Passover: The Festival of Freedom
Keeping Connected April 2019
Spring is just around the corner and we will soon be celebrating Passover, the Festival of Freedom. Pesach is a holiday that evokes differing emotions and meanings. We look forward to connecting with family and friends. We anticipate with excitement eating foods made from recipes that have been handed down through many generations of our family. Some of us love to create new family traditions that we can pass down to our children. We might set our tables with family heirlooms like silver bechers and old seder plates that belonged to grandparents or great-grandparents or we might set our tables in a dramatic manner that recalls being in Egypt. We debate whether matzah balls should be hard or light and whether we should make a traditional ashkenazic charosets versus a dried fruit and savory style version from another region of the world. Versions of haggadot also ABOUND! There is the Maxwell House that many of us grew up with and contemporary versions galore that focus on themes of social justice. There are haggadot geared to young kids and haggadot that are theme-based; yes, there is a baseball haggadah, a Harry Potter haggadah, a vegan haggadah and more!
For me, this year’s celebration of Pesach will be filled with a newly deepened sense of its core meaning; the Festival of Freedom. Over spring break, our family travelled south to Atlanta and Alabama to learn more about our nation’s civil rights history. It was a deeply moving experience. Personally, I was motivated to travel to this part of the country by the belief that with the level of divisiveness in American society today, it was important to learn more from the past. How could rifts in our nation become severe enough that they sparked the Civil War? I wanted to learn more about the scars left behind by slavery and Jim Crow and wanted to understand more about how these forces continue to ripple through America today. Also, after reading the book Rising Out of Hatred by Eli Saslow (which is our Social Justice One Community Read book of the year) I wanted to learn more about the emerging White Nationalist movement in America. Are the beliefs that are propelling this dangerous movement into the mainstream stemming from the same unhealed forces that tore our nation apart during the Civil War? Has hate simply taken on a new form?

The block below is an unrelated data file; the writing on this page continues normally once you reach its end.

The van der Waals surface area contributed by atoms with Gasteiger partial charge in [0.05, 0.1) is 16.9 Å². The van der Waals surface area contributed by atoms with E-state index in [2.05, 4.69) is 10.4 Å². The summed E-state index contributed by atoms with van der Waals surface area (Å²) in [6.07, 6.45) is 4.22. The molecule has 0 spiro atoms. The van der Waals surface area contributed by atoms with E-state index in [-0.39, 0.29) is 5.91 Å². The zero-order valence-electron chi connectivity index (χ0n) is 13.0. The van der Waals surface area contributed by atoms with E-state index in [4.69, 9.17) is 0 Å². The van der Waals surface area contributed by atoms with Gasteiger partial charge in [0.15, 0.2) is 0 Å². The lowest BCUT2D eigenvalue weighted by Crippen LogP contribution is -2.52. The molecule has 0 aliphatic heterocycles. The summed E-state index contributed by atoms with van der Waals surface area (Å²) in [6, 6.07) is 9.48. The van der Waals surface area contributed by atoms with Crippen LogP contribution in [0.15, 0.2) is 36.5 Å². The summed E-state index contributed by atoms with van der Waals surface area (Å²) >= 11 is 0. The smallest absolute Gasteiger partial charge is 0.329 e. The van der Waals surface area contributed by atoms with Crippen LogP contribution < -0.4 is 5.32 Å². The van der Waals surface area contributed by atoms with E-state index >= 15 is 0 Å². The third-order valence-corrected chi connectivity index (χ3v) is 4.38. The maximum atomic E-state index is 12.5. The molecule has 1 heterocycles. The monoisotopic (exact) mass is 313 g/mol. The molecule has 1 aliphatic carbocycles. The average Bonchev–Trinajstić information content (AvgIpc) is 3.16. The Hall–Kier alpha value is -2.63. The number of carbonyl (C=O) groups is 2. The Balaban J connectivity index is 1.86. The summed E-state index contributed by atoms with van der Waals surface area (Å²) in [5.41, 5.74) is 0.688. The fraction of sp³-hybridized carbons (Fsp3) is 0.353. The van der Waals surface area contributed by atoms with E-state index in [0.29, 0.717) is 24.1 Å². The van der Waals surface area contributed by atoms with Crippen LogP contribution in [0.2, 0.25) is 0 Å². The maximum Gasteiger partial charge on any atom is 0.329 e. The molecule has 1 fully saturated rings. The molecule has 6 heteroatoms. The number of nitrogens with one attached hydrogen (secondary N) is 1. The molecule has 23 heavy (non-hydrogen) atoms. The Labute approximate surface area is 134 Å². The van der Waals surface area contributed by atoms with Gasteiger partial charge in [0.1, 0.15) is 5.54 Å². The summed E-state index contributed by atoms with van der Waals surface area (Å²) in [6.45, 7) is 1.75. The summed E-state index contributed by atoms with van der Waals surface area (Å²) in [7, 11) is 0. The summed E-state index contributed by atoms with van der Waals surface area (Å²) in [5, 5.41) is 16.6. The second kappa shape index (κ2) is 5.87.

This year, when I sit at our family seder, I know that the memories of this trip will be close to my heart. As we recall the story of how our Hebrew ancestors experienced slavery and oppression in Egypt, I will be thinking about those who were similarly dehumanized and abused by the institution of American slavery. As we recall the gifts of liberation and freedom, I will be reminded that in every generation, Jews are commanded to continue the fight for freedom for those who are oppressed. It is why we tell this tale each and every year. Sadly, the lessons continue to be timeless.
Although this was a family trip, I was surprised by how many people followed my posts on Facebook. In light of this interest, this year during Passover, I am going to share a slideshow about our experience south. My hope is that as we look together at the sites we visited and talk about the history we learned and the conversations we had with people, we might all deepen our sense of connection to the themes of the Passover holiday. Please join me on April 24that 7:00 pm for a journey into this unique American landscape – all are welcome. Also, please join the Social Justice committee on April 30that 7:00 pm for their One Community discussion on Rising Out of Hatred by Eli Saslow.
Rabbi Shoshana M. Perry